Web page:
The reason I'm using a 12-year-old is because there's a certain level of introspection I want to implement, and I'm not sure an 11-year-old would cut it. But the situations and plot wouldn't exactly be up there in the YA area. Again, more like "upper middle grade" - though I'm not sure if that's even a valid classification according to the publishing world.

Has anyone else run into this problem before?
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Re: Ages of main characters in YA novels

Postby polymath » 13 Jun 2011, 18:05

A 12-year-old protagonist seems about right for middle grade because most readers read up in age, 9-, 10-, 11-, or 12-year old middle grade readers.

I'd be looking for circumstances that suit the age stage though. I'd want to know it in the opening. It's the age of initiation and indoctrination into somewhat independent actions. What's the age appropriate main dramatic complication that the protagonist wants to resolve?

Middle grade convention complications involve contentions with somewhat grayish viewpoints different from parentally imposed ones. It's the age when youngsters realize the world isn't black and white. And frequently middle grade settings take place in a learning environment like school, boarding school, foster home, orphanage, street life, or not far from a home sanctuary.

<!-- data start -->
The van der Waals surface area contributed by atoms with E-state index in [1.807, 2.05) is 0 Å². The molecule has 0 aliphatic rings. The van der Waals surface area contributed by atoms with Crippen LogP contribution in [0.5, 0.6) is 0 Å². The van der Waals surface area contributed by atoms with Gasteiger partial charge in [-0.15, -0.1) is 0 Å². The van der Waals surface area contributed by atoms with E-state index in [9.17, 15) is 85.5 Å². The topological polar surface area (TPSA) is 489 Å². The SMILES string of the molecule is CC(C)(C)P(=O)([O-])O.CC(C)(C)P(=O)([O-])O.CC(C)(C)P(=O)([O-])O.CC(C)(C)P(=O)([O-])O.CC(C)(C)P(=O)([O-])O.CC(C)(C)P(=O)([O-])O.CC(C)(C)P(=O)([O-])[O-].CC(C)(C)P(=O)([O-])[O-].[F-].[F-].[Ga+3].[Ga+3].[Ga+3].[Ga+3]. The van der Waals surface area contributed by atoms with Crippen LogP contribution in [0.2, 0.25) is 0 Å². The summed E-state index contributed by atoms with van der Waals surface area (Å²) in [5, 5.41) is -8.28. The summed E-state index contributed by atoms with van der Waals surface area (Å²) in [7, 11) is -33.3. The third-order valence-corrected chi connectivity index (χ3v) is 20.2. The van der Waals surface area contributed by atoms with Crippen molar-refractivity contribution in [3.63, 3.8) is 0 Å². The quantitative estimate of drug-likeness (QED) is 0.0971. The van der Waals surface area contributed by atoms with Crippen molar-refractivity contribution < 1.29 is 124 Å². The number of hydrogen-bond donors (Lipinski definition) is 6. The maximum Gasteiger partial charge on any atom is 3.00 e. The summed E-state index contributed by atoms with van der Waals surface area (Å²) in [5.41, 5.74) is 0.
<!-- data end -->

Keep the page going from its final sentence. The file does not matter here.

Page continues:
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Re: Ages of main characters in YA novels

Postby maybegenius » 13 Jun 2011, 22:10

A 12-year old is 100% okay for a MG novel. With kidlit, the target audience of readers is a little different than the ages of the protagonists. Generally speaking, protagonists are usually a little older than their target audience. So, YA target audiences are 12-18 for the entire genre, but you won't find very many MCs that are under 14. There's also a wide variety of content in there, some of which is intended more for 15+, some of which is targeted at younger teens.

Anyway, yes, you are absolutely okay with a 12-year old protag for a MG novel. MG protagonists tend to range from 10-14, so you are definitely in the right range.